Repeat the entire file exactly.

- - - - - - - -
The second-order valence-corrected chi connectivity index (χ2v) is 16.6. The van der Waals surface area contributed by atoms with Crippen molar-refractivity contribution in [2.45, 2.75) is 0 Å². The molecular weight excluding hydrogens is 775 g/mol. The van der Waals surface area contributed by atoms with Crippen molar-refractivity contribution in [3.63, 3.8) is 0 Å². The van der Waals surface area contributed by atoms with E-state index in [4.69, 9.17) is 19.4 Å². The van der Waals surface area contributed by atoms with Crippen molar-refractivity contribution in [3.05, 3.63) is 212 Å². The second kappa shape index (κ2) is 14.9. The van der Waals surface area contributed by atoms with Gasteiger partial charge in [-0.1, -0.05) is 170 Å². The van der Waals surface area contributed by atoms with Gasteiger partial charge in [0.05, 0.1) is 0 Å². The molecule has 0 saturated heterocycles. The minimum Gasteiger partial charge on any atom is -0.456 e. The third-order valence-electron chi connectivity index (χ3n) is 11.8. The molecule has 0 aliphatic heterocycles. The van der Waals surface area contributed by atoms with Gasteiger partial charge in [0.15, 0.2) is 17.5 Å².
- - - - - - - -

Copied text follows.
The second-order valence-corrected chi connectivity index (χ2v) is 16.6. The van der Waals surface area contributed by atoms with Crippen molar-refractivity contribution in [2.45, 2.75) is 0 Å². The molecular weight excluding hydrogens is 775 g/mol. The van der Waals surface area contributed by atoms with Crippen molar-refractivity contribution in [3.63, 3.8) is 0 Å². The van der Waals surface area contributed by atoms with E-state index in [4.69, 9.17) is 19.4 Å². The van der Waals surface area contributed by atoms with Crippen molar-refractivity contribution in [3.05, 3.63) is 212 Å². The second kappa shape index (κ2) is 14.9. The van der Waals surface area contributed by atoms with Gasteiger partial charge in [-0.1, -0.05) is 170 Å². The van der Waals surface area contributed by atoms with Gasteiger partial charge in [0.05, 0.1) is 0 Å². The molecule has 0 saturated heterocycles. The minimum Gasteiger partial charge on any atom is -0.456 e. The third-order valence-electron chi connectivity index (χ3n) is 11.8. The molecule has 0 aliphatic heterocycles. The van der Waals surface area contributed by atoms with Gasteiger partial charge in [0.15, 0.2) is 17.5 Å².